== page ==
Alison Skipworth

Alison Skipworth (born Alison Mary Elliott Margaret Groom; 25 July 1863 – 5 July 1952) was an English stage and screen actress.

Alison Skipworth
from the trailer for
The Casino Murder Case (1935)
Alison Mary Elliott Margaret Groom

(1863-07-25)25 July 1863
London, England
Died5 July 1952(1952-07-05) (aged 88)
New York City, New York, US
Years active18941938
Spouse(s)Frank Markham Skipworth (18821929)

Early years

Skipworth was born in London. She was the daughter of Dr. Richard Ebenezer Groom and Elizabeth Rodgers, and she had a private education.[1]


Alison Skipworth made her first stage appearance at Daly's Theatre in London in 1894, in A Gaiety Girl. Her first American performance came the following year at the Broadway Theatre in New York City. She sang in light opera in An Artist's Model.[1] In this production she served as understudy to Marie Tempest. After performing in two London plays, Skipworth returned to the United States, and made it her home. She joined the company of Daniel Frohman at the Lyceum. There she made her debut as Mrs. Ware in The Princess and the Butterfly in 1897.

In 1905 and 1906 Skipworth toured with Viola Allen in three productions of Shakespeare, Cymbeline, Twelfth Night, and As You Like It. In the following years she played with James K. Hackett and John Drew, Jr., among other theatre celebrities. Productions in which she was featured are The Swan, The Enchanted April, The Grand Duchess and the Waiter, Mrs. Dane's Defence and Marseilles.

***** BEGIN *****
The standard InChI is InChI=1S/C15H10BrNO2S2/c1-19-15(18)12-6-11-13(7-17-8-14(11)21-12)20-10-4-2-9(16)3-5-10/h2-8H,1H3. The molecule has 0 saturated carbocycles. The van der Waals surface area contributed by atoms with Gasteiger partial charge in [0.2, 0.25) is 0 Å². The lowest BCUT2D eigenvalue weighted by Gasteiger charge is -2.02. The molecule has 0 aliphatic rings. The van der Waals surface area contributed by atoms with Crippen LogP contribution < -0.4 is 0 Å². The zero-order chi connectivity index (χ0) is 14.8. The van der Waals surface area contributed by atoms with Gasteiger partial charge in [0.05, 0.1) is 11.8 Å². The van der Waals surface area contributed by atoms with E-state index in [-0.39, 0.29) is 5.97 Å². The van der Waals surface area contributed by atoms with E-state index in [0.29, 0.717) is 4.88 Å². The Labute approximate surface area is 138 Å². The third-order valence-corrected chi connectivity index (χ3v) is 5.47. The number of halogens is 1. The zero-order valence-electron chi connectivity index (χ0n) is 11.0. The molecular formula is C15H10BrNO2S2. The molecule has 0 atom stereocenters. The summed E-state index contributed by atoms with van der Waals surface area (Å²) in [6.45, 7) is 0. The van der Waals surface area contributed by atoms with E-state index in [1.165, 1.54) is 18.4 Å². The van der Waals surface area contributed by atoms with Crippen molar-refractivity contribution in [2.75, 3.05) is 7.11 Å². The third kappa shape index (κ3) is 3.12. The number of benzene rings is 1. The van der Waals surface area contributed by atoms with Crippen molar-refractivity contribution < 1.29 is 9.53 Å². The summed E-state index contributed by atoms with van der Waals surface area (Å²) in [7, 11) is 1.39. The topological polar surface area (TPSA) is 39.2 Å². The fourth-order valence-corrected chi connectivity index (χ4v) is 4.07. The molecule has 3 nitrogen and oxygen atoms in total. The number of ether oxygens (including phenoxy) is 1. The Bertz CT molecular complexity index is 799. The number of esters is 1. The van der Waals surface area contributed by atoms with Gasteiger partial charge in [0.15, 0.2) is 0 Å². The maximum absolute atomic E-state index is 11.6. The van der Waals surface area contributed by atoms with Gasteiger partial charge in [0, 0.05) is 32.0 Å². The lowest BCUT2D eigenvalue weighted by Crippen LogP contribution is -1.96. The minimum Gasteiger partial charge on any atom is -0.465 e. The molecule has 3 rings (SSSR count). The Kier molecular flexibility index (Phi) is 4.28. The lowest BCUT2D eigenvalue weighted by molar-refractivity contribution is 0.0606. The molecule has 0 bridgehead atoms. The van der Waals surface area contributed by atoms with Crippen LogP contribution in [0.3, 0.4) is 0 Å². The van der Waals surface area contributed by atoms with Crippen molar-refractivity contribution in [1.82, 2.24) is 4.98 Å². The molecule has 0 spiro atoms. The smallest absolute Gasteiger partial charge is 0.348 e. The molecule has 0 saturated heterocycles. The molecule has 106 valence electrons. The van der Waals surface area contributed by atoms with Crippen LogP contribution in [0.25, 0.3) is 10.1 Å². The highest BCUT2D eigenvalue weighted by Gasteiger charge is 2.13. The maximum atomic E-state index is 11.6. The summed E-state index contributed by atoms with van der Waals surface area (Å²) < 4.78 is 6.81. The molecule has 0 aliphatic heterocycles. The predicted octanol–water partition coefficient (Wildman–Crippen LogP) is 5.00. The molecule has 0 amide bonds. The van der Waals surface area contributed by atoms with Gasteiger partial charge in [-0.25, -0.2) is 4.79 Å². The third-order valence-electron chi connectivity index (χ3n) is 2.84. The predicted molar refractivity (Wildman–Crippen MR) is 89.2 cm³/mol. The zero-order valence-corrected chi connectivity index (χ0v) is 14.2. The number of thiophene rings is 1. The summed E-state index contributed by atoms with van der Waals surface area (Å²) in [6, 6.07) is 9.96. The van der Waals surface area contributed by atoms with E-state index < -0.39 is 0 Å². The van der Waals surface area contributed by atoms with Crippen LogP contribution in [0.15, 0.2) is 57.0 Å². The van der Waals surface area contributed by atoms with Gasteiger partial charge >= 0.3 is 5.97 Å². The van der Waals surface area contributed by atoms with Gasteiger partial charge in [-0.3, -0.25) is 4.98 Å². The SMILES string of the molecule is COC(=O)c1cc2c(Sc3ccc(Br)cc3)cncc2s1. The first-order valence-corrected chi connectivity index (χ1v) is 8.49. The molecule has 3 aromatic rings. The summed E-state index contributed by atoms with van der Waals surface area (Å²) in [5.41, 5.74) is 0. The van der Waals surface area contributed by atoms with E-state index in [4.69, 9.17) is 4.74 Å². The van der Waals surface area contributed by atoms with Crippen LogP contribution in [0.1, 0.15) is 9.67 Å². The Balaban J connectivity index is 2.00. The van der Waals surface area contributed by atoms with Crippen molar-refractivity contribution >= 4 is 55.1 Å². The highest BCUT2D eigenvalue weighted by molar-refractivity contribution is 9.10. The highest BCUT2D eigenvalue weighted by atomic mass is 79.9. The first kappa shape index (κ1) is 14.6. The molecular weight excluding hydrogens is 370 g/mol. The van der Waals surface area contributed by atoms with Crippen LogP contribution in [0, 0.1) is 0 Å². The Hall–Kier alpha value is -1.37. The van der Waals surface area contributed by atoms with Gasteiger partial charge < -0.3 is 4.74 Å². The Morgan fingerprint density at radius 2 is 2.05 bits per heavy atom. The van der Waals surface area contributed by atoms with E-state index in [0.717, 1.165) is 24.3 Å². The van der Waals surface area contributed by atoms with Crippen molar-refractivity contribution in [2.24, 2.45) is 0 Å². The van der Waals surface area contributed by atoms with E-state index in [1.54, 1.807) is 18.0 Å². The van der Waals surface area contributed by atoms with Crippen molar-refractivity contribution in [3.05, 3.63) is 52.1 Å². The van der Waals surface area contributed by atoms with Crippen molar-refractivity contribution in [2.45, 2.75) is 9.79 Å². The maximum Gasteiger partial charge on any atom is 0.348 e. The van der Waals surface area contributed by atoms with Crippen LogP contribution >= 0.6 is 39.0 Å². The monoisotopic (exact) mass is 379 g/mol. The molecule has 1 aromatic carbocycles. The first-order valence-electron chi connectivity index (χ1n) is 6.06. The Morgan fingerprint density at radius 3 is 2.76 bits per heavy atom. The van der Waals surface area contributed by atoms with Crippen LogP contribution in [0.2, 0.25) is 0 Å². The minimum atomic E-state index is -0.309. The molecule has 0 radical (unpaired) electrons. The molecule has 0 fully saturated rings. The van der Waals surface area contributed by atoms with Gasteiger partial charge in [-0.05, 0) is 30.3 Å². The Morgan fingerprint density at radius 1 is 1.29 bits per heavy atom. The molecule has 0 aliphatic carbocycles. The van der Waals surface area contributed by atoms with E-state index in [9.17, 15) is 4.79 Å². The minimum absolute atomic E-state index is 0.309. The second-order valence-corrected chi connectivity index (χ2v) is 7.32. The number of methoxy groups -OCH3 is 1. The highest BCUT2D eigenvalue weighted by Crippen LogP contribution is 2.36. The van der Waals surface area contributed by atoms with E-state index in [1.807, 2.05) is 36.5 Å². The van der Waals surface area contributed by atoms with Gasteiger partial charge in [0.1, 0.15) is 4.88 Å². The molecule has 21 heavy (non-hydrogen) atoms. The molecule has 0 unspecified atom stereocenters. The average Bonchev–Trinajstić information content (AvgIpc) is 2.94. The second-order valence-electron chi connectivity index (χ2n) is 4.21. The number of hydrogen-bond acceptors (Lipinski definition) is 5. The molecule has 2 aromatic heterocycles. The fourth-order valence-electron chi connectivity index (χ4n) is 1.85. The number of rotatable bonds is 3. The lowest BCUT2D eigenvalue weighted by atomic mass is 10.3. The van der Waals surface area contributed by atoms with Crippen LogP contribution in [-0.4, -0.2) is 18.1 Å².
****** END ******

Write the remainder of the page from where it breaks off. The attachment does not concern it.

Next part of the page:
Skipworth appeared in her first film in 1912, A Mardi Gras Mix-Up. The same year she performed in The Pilgrimage, Into the Jungle, and A Political Kidnapping. She excelled in the new sound medium in films which arrived at the close of the 1920s. In 1930 she made her first talkie, Strictly Unconventional. Skipworth appeared opposite W. C. Fields as his foil in four films: If I Had a Million (1932), Tillie and Gus (1933), Alice in Wonderland (1933), and Six of a Kind (1934). Her film career continued until 1938 with many major supporting roles. Her later screen credits include The Casino Murder Case, The Girl from 10th Avenue, King of the Newsboys, Wide Open Faces, and Ladies in Distress.

Personal life

In 1882, Skipworth married Frank Markham Skipworth, an artist for whom she modeled;[2] they later divorced.[1] Nicknamed "Skippy", Skipworth resided in an ordinary Hollywood flat, drove a Ford, and drank tea daily in her own garden each afternoon when she was not working.


Skipworth died of natural causes in 1952 at her home in New York City, three weeks short of her 89th birthday.


See also


  1. Aaker, Everett (2013). George Raft: The Films. McFarland. p. 31. ISBN 9780786493135. Retrieved 8 November 2016.
  2. Nissen, Axel (2007). Actresses of a Certain Character: Forty Familiar Hollywood Faces from the Thirties to the Fifties. McFarland. pp. 189–196. ISBN 9780786427468. Retrieved 16 May 2018.


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